Jack Perkins, a former NBC News reporter and anchor and host of the A&E program “Biography,” died on Monday at his home in Nokomis, Fla., near Sarasota. He was 85.
His death was announced by the Florida public television station WEDU, where he hosted a weekly magazine series, “Gulf Coast Journal,” from 2004 to 2012.
Starting as a writer for NBC News in the early 1960s, Mr. Perkins went on, as a reporter, to cover the civil rights movement, the Vietnam War and the assassination of Robert F. Kennedy in a 25-year career at the network and its station in Los Angeles. He made appearances on the “Nightly News,” the “Today” show and the series “NBC Magazine” and “Prime Time Sunday.”
In 1985, he won a local Emmy Award for a commentary on KNBC in Los Angeles in which he criticized NBC, the station’s parent network, for joking about drug abuse on “Saturday Night Live.” The station’s management, he said, never suggested that he alter the commentary.
He was also the host or narrator of numerous other television programs; most notably, he hosted the eclectic documentary series “Biography” from 1994 to 1999.
In 1986, Mr. Perkins left Los Angeles after working as an anchorman and commentator for KNBC to find refuge with his wife in a cabin that they called Moosewood on an island off Bar Harbor, Me., near Acadia National Park.
There he wrote books, including “Island Prayers: Photographs and Poems of Praise” (2006) and “Finding Moosewood, Finding God: What Happened When a TV Newsman Abandoned His Career for Life on an Island” (2013).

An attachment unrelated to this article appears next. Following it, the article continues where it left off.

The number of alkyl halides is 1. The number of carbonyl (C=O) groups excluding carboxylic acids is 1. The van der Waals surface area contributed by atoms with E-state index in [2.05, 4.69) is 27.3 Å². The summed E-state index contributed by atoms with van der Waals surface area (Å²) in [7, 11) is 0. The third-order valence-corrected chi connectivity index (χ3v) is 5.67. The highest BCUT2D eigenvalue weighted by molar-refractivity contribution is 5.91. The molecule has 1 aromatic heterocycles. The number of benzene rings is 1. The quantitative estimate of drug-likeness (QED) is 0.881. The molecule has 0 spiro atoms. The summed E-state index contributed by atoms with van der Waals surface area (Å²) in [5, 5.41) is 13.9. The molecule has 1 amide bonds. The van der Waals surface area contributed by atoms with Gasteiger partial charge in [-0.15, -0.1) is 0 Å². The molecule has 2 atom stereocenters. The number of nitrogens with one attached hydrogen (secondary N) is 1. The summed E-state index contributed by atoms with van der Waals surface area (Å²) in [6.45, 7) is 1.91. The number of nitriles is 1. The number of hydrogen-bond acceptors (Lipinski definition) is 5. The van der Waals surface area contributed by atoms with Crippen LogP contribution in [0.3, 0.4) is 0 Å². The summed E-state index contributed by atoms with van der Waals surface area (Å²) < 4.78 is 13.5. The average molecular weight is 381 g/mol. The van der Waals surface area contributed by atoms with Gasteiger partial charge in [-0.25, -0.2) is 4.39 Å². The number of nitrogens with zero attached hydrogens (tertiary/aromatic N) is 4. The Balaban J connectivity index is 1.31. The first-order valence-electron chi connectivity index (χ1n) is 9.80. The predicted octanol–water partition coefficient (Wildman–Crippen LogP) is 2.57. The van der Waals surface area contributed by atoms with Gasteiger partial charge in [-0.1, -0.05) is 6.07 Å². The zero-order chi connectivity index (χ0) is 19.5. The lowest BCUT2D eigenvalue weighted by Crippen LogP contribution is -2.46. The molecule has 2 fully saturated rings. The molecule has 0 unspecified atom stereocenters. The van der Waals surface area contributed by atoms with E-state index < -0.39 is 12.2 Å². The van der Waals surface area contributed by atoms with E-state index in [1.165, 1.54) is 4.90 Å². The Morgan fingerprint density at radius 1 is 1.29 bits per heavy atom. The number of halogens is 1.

“After years of telling other people’s lives,” he wrote, “it was time to start living my own.”
Jack Morton Perkins was born on Dec, 28, 1933, in Cleveland to Fred and Ruth (Bryte) Perkins. His father was an electrical engineer, his mother a teacher. He was raised in Wooster, Ohio, about 60 miles south of Cleveland.
After winning a speech tournament that guaranteed him a four-year scholarship and a job at a local radio station, he attended Western Reserve University (now Case Western Reserve), receiving a bachelor’s degree in political science in 1956.
In 1960 he married Mary Jo Keplinger, an artist, who survives him. His survivors also include two sons, Eric, the sports director of KARE-TV, an NBC affiliate in Minneapolis, and Mark; a daughter, Julie Wong; and five grandchildren.
Mr. Perkins had held on-air positions in local radio and television when he received a call in 1967 from Reuven Frank, the NBC producer who had, a decade earlier, helped create “The Huntley-Brinkley Report,” the nightly news program anchored by Chet Huntley and David Brinkley. Mr. Perkins was one of four new reporters assigned to the program that year, along with John Chancellor, Douglas Kiker and Sander Vanocur. He worked closely with Mr. Brinkley.
“What Brinkley taught me was a master class in how TV news should be written,” Mr. Perkins said in a 2012 interview. “Say less, mean more. If a story is dramatic, you don’t have to tell it dramatically. Be simple. Direct. None of this, ‘The nation suffered a great tragedy’ nonsense.”
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